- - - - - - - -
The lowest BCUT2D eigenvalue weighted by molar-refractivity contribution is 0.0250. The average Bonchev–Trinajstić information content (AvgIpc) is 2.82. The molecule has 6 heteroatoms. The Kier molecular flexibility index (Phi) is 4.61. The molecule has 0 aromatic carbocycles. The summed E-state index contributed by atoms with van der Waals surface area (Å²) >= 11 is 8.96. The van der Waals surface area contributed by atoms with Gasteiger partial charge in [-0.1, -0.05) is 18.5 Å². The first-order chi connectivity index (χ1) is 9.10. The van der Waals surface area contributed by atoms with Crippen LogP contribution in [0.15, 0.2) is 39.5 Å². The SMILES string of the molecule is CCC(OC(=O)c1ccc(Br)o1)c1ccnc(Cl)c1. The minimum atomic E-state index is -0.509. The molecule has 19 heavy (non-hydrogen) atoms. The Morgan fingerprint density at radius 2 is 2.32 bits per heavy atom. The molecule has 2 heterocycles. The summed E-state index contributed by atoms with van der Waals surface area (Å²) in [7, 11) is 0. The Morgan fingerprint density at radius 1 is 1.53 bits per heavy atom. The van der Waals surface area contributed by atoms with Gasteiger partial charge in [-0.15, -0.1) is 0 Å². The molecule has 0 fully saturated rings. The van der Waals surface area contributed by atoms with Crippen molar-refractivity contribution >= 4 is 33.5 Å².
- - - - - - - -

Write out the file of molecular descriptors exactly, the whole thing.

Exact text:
The lowest BCUT2D eigenvalue weighted by molar-refractivity contribution is 0.0250. The average Bonchev–Trinajstić information content (AvgIpc) is 2.82. The molecule has 6 heteroatoms. The Kier molecular flexibility index (Phi) is 4.61. The molecule has 0 aromatic carbocycles. The summed E-state index contributed by atoms with van der Waals surface area (Å²) >= 11 is 8.96. The van der Waals surface area contributed by atoms with Gasteiger partial charge in [-0.1, -0.05) is 18.5 Å². The first-order chi connectivity index (χ1) is 9.10. The van der Waals surface area contributed by atoms with Crippen LogP contribution in [0.15, 0.2) is 39.5 Å². The SMILES string of the molecule is CCC(OC(=O)c1ccc(Br)o1)c1ccnc(Cl)c1. The minimum atomic E-state index is -0.509. The molecule has 19 heavy (non-hydrogen) atoms. The Morgan fingerprint density at radius 2 is 2.32 bits per heavy atom. The molecule has 2 heterocycles. The summed E-state index contributed by atoms with van der Waals surface area (Å²) in [7, 11) is 0. The Morgan fingerprint density at radius 1 is 1.53 bits per heavy atom. The van der Waals surface area contributed by atoms with Gasteiger partial charge in [-0.15, -0.1) is 0 Å². The molecule has 0 fully saturated rings. The van der Waals surface area contributed by atoms with Crippen molar-refractivity contribution >= 4 is 33.5 Å².